Visa and fintech startup Plaid ditched plans for a $5.3 billion merger Tuesday after a Department of Justice antitrust lawsuit had threatened to block the deal.
Visa CEO Al Kelly said in a statement he believes the companies will have prevailed in court, but complex and “protracted litigation will likely take substantial time to totally resolve.”
Antitrust regulators argued Visa’s acquisition of Plaid would eliminate a nascent competitor offering a “lower-cost option for online debit payments” and “deprive American merchants and buyers of this innovative alternative to Visa and increase entry barriers for upcoming innovators.”
Plaid has noticed a huge uptick in need throughout the pandemic, and while the company was in an inexpensive position for a merger a season ago, Plaid chose to be an independent organization in the wake of the lawsuit.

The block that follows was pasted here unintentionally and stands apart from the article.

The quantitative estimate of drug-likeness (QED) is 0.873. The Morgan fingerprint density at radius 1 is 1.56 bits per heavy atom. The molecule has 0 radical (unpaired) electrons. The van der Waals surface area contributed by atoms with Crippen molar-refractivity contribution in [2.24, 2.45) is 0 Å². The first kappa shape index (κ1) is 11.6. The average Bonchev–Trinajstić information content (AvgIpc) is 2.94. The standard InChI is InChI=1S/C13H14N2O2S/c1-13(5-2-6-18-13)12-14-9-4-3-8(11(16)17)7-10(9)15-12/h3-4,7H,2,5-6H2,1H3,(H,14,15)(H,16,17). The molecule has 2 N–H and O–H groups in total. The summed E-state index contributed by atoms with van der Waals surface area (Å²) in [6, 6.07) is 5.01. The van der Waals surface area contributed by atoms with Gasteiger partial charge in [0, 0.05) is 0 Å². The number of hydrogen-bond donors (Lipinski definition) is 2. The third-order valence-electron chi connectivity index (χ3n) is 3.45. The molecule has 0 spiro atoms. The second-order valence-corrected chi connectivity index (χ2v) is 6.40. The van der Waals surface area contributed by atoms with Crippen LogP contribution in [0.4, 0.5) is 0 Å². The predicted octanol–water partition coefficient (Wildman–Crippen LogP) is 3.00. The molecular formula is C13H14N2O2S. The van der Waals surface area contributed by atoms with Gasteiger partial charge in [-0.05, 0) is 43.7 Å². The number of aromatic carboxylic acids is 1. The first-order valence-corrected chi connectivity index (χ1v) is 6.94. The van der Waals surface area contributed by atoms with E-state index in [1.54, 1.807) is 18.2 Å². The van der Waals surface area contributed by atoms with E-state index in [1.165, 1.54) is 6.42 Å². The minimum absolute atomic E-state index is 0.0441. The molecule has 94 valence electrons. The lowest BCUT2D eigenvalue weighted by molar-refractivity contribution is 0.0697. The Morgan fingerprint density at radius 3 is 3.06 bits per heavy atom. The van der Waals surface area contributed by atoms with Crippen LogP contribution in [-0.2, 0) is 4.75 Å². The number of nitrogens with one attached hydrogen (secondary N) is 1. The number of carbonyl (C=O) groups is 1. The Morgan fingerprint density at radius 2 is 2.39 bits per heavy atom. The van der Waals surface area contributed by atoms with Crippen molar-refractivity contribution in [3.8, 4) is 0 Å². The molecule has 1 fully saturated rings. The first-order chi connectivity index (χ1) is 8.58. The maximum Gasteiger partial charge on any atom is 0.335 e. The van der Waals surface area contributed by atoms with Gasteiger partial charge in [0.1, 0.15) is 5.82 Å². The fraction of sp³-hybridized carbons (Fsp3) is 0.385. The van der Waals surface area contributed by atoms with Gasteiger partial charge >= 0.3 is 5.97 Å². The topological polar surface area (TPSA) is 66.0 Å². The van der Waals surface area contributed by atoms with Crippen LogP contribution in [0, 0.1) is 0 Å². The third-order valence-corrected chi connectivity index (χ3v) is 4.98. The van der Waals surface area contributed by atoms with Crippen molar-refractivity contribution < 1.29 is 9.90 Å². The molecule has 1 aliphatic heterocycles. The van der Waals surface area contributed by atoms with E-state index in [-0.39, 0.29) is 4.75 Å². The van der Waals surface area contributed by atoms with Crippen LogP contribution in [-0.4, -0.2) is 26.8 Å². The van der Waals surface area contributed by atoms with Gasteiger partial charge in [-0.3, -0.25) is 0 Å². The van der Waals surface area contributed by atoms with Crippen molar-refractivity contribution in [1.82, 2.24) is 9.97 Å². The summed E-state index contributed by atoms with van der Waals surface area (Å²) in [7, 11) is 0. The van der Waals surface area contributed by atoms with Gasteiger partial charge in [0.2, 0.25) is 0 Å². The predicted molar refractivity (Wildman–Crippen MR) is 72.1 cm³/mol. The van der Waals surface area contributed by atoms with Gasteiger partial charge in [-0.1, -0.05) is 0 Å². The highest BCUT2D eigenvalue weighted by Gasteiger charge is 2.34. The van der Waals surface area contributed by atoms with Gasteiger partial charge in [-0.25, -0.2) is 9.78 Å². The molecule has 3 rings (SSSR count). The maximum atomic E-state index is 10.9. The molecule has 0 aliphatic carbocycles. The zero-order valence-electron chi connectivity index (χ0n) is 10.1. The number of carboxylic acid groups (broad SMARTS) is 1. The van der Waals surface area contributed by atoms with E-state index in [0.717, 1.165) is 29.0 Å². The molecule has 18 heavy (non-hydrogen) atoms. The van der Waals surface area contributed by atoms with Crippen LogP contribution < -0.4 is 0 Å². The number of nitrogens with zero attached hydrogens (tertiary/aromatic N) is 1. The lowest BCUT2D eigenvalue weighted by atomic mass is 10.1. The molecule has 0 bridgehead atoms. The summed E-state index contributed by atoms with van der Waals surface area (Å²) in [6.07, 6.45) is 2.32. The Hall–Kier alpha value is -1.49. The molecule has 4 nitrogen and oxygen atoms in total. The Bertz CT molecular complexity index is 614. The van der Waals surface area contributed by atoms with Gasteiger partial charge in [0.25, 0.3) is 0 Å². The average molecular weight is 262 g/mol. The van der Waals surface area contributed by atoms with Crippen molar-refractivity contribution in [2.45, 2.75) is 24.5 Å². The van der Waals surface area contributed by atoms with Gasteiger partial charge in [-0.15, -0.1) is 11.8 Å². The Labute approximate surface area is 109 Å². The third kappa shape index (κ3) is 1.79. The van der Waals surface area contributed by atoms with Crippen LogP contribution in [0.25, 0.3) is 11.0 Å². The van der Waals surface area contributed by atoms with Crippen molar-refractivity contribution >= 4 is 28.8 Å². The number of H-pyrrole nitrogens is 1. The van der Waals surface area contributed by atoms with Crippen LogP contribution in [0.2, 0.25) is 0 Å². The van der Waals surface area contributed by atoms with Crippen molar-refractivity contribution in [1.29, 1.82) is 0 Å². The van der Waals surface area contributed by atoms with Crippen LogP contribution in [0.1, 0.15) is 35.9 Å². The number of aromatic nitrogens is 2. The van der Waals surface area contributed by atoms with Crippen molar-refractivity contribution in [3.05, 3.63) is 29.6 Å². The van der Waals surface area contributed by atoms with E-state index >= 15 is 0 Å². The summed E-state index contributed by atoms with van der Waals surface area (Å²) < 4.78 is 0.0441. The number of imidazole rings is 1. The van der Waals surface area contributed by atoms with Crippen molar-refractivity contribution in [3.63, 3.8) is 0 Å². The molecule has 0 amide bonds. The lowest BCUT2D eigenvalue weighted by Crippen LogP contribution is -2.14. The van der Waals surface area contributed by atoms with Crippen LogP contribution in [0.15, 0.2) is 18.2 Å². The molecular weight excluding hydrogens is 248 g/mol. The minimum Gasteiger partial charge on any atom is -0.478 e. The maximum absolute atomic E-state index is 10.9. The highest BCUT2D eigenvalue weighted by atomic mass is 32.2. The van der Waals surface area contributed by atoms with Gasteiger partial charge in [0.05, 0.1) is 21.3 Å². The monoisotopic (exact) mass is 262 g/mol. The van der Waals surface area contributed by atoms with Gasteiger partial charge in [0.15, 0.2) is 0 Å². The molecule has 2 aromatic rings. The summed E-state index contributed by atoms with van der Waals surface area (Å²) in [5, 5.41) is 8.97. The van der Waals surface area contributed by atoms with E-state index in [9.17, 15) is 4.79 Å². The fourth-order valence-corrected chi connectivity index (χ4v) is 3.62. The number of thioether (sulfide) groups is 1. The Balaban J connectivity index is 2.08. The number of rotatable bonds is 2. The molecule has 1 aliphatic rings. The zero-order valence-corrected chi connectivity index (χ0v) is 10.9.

“While Plaid and Visa would have been a good mixture, we have made the decision to instead work with Visa as an investor as well as partner so we can totally give attention to building the infrastructure to support fintech,” Plaid CEO Zach Perret said in a statement.
Plaid is actually a San Francisco fintech upstart used by popular financial apps as Venmo, Square Cash along with Robinhood to connect users to their bank accounts. One major reason Visa was keen on purchasing Plaid was accessing the app’s growing customer base and advertise them more services. Over the older year, Plaid says it’s developed its customer base to 4,000 companies, up 60 % from a year ago.